Should I try to be frugal with iNaturalist's bandwidth?

For example, I’ve stopped taking observations of Columba livia, and I only submit Apis mellifera observations if they are:

  • Near known wild hives
  • Far from human settlements
  • Have suspected Varroa mites

This is because I thought it might be a waste of iNaturalist’s bandwidth to post stuff which are only casual because they’re cultivated. Should I be worried about taking wasting iNaturalist’s bandwidth with casual observations?

8 Likes

I would like iNat to list our activities by the burden or not.
Electricity and water usage, carbon footprint.
The answers are scattered across various forum posts.
Then we could consider a Tread Lightly option where appropriate.

10 Likes

I don’t think users need to worry much about the impact of individual observations on iNat load (Places are a different story…). iNat is mostly for wild observations, but casual observations are ok too as long as they are marked as such. Additionally, if users use one of the compatible licenses, their photos are hosted by Amazon, which reduces load on iNat.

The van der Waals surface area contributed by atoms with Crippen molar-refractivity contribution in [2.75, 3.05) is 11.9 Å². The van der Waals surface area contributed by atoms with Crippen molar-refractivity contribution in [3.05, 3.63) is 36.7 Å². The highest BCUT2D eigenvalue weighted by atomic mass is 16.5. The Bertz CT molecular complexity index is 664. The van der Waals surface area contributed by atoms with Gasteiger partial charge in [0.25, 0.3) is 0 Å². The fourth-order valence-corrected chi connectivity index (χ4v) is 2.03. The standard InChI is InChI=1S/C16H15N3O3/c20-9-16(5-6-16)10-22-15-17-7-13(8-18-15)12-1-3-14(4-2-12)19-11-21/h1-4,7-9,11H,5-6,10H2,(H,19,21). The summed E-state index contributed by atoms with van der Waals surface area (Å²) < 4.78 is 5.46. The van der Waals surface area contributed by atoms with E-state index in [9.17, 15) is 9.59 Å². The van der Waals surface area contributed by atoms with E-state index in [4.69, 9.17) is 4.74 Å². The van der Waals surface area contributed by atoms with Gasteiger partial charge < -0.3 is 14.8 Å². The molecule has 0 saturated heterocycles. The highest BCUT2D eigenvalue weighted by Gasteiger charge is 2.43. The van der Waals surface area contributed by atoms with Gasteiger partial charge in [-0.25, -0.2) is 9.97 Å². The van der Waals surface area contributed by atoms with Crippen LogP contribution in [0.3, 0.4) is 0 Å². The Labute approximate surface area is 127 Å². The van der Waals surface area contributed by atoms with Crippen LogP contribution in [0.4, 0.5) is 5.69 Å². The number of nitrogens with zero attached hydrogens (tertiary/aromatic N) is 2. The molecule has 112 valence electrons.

5 Likes

that’s the technical load, but there’s also the load on the user community – specifically, identifiers. adding your own identification to each observation, and making sure each observation has all details captured as well as possible ensures that identifiers don’t have to spend too much extra effort trying to look at your observations.

17 Likes

This is a great idea. It’s easy to see the use of digital resources as “clean”. But if there’s a coal mine supporting your playful use of generative AI, for instance, you’re just as liable for the environmental consequences as the guy who loves to modify his diesel engine to bypass emissions controls. Those things are morally equivalent.